Winston Churchill declared that, “We shall fight on the beaches” – not ‘must’ or ‘will’ – but ‘shall’.
‘Shall’, ‘must’ and ‘will’ are all modal verbs (verbs used to express an obligation). In a commercial contract setting, you want to be sure that the strength of obligation agreed by the parties is reflected in the agreement.
Traditionally, conventions dictate that:
- ‘Will’ when used in the first person, conveys an obligation, whereas ‘shall’ merely a future intention.
- Conversely, when used in the second or third person, ‘will’ conveys a future obligation, whilst ‘shall’ imports compulsion and obligation.
Churchill’s dicta (“We shall fight on the beaches”) is a helpful way to remember this.
But inconsistent drafting means that one cannot rely on the traditional interpretation; terms needs to be read in the context of the overall agreement applying the usual (and common sense) principles:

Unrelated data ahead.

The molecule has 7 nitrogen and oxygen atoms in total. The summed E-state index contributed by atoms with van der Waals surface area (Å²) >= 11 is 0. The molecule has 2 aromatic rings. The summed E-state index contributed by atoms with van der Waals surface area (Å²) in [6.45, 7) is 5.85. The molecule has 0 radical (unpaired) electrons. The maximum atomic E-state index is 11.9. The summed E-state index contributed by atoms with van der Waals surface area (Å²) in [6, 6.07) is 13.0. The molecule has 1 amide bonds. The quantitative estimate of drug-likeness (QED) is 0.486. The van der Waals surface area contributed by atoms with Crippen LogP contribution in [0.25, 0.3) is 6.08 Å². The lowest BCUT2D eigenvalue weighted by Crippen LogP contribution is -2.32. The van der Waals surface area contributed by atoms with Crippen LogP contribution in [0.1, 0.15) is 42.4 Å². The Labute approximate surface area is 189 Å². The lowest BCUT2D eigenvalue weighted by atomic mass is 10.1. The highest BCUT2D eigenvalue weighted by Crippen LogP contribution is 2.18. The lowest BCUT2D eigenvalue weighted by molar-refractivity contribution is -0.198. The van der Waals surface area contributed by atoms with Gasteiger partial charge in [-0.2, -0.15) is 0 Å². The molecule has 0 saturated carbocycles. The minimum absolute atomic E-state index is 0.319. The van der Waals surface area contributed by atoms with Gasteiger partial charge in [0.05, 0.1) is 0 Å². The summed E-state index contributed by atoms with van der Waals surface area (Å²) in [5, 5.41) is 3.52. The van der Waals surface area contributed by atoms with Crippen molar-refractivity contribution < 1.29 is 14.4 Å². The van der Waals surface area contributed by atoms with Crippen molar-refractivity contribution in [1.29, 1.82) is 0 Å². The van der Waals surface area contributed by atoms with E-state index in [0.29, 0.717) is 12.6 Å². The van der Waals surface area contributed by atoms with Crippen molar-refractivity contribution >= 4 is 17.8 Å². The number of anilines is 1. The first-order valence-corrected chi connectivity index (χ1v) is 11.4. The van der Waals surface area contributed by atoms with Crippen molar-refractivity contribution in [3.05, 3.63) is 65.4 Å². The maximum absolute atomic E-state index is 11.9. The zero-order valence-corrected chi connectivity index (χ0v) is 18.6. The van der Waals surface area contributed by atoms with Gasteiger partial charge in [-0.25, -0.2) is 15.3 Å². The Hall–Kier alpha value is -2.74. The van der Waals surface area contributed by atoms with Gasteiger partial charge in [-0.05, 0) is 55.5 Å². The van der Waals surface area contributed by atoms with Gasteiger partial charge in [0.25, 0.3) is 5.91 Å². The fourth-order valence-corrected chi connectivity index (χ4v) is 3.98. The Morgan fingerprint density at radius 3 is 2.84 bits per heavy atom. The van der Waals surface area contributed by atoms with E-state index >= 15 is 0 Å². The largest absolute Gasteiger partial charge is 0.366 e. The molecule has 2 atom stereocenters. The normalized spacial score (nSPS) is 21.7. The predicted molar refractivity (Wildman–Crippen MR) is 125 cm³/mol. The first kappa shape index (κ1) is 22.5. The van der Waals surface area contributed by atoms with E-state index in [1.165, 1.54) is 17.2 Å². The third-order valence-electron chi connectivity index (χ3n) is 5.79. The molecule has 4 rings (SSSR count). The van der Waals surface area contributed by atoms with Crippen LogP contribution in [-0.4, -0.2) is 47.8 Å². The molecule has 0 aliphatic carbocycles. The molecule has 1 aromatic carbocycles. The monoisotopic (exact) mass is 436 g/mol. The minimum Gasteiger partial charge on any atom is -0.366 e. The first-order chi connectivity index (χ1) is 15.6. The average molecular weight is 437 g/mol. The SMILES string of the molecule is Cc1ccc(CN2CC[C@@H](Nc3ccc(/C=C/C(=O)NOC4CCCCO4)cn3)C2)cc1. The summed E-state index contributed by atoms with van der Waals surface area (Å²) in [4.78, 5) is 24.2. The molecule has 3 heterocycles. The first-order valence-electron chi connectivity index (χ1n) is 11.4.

- what is the natural and reasonable meaning of the clause?
- what did the parties intend?
- what makes (commercial) sense?
What about ‘must’? Interestingly, English legislation avoids the use of ‘will’ or ‘shall’ in favour of ‘must’. ‘Must’ always suggests an absolute obligation.
Needless to say, ‘may’ suggests discretion (‘we may fight on the beaches’ conjures up quite a different image). The same applies to the combination of ‘shall and may’.
So, which modal verb to use? In reality, it’s unlikely to make a significant difference to your contract, provided that the intended consequence is clear. But to avoid finding yourself in the minority of cases in which your agreement is subject to close scrutiny, ‘must’ provides the safest, most definitive drafting route to capturing your intended absolute obligation.
Churchill’s finer oratorical moments, however, are probably best left alone (together with Georges Clemenceau’s June 1918 speech, in which he went with ‘will’ (“I will fight in Paris”).
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